Thiérache and Avesnois
These two relatively hilly regions form the tail of the Ardennes uplands, covered at the western end by marl and chalk mixed with marl. The Thiérache is a damp region, part forest and part pasture. When carefully drained the cold, non-porous ground provides pasture for cows. The dairies produce butter, cheese and condensed milk.
The Avesnois is crossed by the River Helpe Majeure and River Helpe Mineure, tributaries of the River Sambre. This region resembles the Thiérache, but is marked by summits rising to over 250m/820ft in places. It is also an area of pastureland famous for its dairy cows and cheeses, especially Maroilles.
The Flemish plain, which continues into Belgium, is bounded to the south by the hills of Artois and to the east by the plateaux of Hainault and Cambrésis.
The wet and windy Blooteland (bare land protected by dunes separating the area from the sea) has been gradually reclaimed from the sea since the Middle Ages. The engineers, including the famous Coebergher, who came mostly from the Low Countries, drained the land gradually using great dams, canals and pumps, thus creating the marshes (Moëres). Today it is a low-lying region where the grey clay yields crops of sugar-beets, cereals, flax and chicory, and the nearby pastures are grazed by sheep, pigs, horses and cattle. The flat countryside, scattered with great isolated farms built around square courtyards, is dominated by belfries, bell towers, windmills and, on the coast, the factory chimneys and harbour cranes of Dunkirk and Calais.
Known as Houtland (wooded land) in contrast to the bare coastal area, the ‘Flemish lowlands’ consist of lush countryside divided by rows of poplars, willows or elms. The censes, white-walled Flemish farms with red roofs, stand out against this green background.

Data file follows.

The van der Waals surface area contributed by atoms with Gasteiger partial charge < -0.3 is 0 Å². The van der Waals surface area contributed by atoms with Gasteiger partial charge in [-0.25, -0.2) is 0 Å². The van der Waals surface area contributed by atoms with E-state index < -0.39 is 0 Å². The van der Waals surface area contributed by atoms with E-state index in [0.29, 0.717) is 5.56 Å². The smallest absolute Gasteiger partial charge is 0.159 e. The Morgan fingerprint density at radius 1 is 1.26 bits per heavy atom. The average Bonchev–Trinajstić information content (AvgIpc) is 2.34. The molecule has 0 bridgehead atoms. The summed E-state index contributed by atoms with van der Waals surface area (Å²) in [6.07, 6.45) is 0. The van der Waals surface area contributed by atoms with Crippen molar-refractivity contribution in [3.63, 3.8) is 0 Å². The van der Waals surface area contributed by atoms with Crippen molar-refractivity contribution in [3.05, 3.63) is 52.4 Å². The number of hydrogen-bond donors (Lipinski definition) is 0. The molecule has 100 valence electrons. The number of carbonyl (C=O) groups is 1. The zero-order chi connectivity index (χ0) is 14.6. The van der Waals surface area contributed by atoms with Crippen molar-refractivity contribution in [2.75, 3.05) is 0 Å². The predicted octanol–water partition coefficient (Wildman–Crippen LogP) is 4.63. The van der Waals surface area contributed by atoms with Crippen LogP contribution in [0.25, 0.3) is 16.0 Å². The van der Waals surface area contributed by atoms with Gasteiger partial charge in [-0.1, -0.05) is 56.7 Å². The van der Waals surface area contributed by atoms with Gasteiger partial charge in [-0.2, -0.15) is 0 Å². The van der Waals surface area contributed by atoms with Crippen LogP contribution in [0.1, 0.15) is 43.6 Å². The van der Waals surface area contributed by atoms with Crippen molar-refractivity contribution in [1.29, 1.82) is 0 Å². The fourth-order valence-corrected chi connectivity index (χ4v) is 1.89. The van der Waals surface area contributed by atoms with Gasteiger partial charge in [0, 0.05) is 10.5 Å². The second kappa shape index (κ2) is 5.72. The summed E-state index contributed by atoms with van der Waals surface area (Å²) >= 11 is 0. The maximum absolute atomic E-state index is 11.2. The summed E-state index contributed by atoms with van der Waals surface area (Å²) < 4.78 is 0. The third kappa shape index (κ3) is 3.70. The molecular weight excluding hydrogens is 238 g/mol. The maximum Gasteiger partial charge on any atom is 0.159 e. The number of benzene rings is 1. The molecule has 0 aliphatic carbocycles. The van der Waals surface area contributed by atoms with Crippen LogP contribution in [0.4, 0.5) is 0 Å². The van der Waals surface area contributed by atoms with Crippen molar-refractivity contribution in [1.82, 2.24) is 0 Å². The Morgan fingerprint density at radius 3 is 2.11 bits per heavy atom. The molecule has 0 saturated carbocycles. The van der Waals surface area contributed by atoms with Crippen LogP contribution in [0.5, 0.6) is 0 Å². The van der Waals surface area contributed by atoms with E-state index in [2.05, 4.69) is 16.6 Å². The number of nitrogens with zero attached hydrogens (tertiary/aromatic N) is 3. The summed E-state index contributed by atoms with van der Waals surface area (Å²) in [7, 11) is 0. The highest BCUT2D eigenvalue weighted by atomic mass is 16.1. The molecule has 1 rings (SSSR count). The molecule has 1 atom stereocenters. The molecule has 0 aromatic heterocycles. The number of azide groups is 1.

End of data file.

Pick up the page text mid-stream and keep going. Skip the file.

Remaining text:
A series of summits extends into Belgium, comprising the Monts des Flandres range. In addition to providing beautiful meadows where cows, horses and pigs thrive, the rich soil is also used for growing various crops such as cereals, fruit and vegetables in gardens among the St-Omer canals, and plants for industrial processing (hops near Bailleul, flax in the Lys Valley, chicory, sugar beets).
However, two small areas between Lille and Douai are different: the bare plateaux of the Mélantois and the Pévèle regions. The coal fields stretching from Béthune to Valenciennes have given rise to a ‘black country’ marked by slag-heaps, brick mining towns and mine-shaft frames.
Between the Lys Valley and the River Escaut (Scheldt) lies the industrial conurbation of Lille-Roubaix-Tourcoing-Armentières. Once a major textile centre, it is currently undergoing extensive urban renewal.
Pays de France
This arable plateau extending between St-Denis, Luzarches and the Dammartin-en-Goële ridge was in the heart of royal territory. The layer of marl covering the subsoil has made the area extremely fertile, and the huge fields are planted with wheat and beet.
Parisis lies between the River Oise and River Seine and the Pays de France. The area was once occupied by the Gauls, who gave it its name and christened the French capital. Parisis is an alluvial plain with few rivers that slopes toward the Seine. It is dominated by limestone hillocks covered in sand or grit.
Beyond the industrial suburbs of Paris, market gardens and orchards spread along the limestone slopes of the plain, while the sandy stretches are forested.